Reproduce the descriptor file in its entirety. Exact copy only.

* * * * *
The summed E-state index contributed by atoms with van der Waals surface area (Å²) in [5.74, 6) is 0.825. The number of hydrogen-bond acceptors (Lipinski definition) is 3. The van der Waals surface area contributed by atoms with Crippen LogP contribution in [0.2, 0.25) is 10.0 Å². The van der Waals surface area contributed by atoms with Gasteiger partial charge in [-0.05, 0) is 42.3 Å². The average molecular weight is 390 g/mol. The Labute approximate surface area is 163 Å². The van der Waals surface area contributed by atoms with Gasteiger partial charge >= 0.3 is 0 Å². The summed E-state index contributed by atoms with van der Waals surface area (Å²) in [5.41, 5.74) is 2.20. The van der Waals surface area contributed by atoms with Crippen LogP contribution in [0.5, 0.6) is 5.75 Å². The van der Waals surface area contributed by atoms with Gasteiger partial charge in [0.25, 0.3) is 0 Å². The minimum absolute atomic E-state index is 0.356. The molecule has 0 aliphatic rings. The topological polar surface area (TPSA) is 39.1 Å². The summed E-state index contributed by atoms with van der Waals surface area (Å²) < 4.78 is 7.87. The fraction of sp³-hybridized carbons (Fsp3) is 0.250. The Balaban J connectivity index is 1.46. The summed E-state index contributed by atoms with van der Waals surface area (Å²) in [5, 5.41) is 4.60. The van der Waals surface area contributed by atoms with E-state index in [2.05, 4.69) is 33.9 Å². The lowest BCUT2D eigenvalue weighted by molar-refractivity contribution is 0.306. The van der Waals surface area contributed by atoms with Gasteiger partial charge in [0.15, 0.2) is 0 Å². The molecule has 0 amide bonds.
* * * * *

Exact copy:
The summed E-state index contributed by atoms with van der Waals surface area (Å²) in [5.74, 6) is 0.825. The number of hydrogen-bond acceptors (Lipinski definition) is 3. The van der Waals surface area contributed by atoms with Crippen LogP contribution in [0.2, 0.25) is 10.0 Å². The van der Waals surface area contributed by atoms with Gasteiger partial charge in [-0.05, 0) is 42.3 Å². The average molecular weight is 390 g/mol. The Labute approximate surface area is 163 Å². The van der Waals surface area contributed by atoms with Gasteiger partial charge >= 0.3 is 0 Å². The summed E-state index contributed by atoms with van der Waals surface area (Å²) in [5.41, 5.74) is 2.20. The van der Waals surface area contributed by atoms with Crippen LogP contribution in [0.5, 0.6) is 5.75 Å². The van der Waals surface area contributed by atoms with Gasteiger partial charge in [0.25, 0.3) is 0 Å². The minimum absolute atomic E-state index is 0.356. The molecule has 0 aliphatic rings. The topological polar surface area (TPSA) is 39.1 Å². The summed E-state index contributed by atoms with van der Waals surface area (Å²) < 4.78 is 7.87. The fraction of sp³-hybridized carbons (Fsp3) is 0.250. The Balaban J connectivity index is 1.46. The summed E-state index contributed by atoms with van der Waals surface area (Å²) in [5, 5.41) is 4.60. The van der Waals surface area contributed by atoms with E-state index in [2.05, 4.69) is 33.9 Å². The lowest BCUT2D eigenvalue weighted by molar-refractivity contribution is 0.306. The van der Waals surface area contributed by atoms with Gasteiger partial charge in [0.15, 0.2) is 0 Å². The molecule has 0 amide bonds.